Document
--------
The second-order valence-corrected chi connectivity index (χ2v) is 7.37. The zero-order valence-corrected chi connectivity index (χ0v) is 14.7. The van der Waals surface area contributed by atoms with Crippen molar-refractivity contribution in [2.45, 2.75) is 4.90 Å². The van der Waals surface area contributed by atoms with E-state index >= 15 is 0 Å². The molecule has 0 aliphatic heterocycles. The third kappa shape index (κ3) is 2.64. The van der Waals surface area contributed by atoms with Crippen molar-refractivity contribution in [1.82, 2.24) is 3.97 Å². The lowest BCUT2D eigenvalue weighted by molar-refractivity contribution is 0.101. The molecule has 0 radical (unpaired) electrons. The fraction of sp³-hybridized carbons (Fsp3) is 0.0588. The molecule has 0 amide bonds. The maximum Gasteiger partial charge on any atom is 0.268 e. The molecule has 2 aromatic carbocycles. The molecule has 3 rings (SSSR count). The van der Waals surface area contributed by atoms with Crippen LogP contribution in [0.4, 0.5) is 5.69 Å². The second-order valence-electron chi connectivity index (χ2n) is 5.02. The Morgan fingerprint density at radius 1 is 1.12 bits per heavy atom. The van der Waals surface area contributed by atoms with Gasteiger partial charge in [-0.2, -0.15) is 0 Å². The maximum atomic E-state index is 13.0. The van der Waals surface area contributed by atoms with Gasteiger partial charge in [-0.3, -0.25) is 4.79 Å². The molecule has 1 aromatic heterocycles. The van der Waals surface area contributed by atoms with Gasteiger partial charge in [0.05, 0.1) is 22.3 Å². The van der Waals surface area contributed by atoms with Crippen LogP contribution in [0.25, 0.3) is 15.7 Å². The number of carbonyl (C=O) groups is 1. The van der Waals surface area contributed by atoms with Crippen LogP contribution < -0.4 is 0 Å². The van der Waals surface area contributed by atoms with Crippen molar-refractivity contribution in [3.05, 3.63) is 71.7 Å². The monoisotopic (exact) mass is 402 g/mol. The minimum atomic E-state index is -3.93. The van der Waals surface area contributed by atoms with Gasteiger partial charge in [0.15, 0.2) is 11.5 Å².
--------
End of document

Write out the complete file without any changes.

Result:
The second-order valence-corrected chi connectivity index (χ2v) is 7.37. The zero-order valence-corrected chi connectivity index (χ0v) is 14.7. The van der Waals surface area contributed by atoms with Crippen molar-refractivity contribution in [2.45, 2.75) is 4.90 Å². The van der Waals surface area contributed by atoms with E-state index >= 15 is 0 Å². The molecule has 0 aliphatic heterocycles. The third kappa shape index (κ3) is 2.64. The van der Waals surface area contributed by atoms with Crippen molar-refractivity contribution in [1.82, 2.24) is 3.97 Å². The lowest BCUT2D eigenvalue weighted by molar-refractivity contribution is 0.101. The molecule has 0 radical (unpaired) electrons. The fraction of sp³-hybridized carbons (Fsp3) is 0.0588. The molecule has 0 amide bonds. The maximum Gasteiger partial charge on any atom is 0.268 e. The molecule has 2 aromatic carbocycles. The molecule has 3 rings (SSSR count). The van der Waals surface area contributed by atoms with Crippen LogP contribution in [0.4, 0.5) is 5.69 Å². The second-order valence-electron chi connectivity index (χ2n) is 5.02. The Morgan fingerprint density at radius 1 is 1.12 bits per heavy atom. The van der Waals surface area contributed by atoms with Gasteiger partial charge in [-0.2, -0.15) is 0 Å². The maximum atomic E-state index is 13.0. The van der Waals surface area contributed by atoms with Gasteiger partial charge in [-0.3, -0.25) is 4.79 Å². The molecule has 1 aromatic heterocycles. The van der Waals surface area contributed by atoms with Gasteiger partial charge in [0.05, 0.1) is 22.3 Å². The van der Waals surface area contributed by atoms with Crippen LogP contribution in [0.25, 0.3) is 15.7 Å². The number of carbonyl (C=O) groups is 1. The van der Waals surface area contributed by atoms with Crippen LogP contribution < -0.4 is 0 Å². The van der Waals surface area contributed by atoms with Crippen molar-refractivity contribution in [3.05, 3.63) is 71.7 Å². The monoisotopic (exact) mass is 402 g/mol. The minimum atomic E-state index is -3.93. The van der Waals surface area contributed by atoms with Gasteiger partial charge in [0.15, 0.2) is 11.5 Å².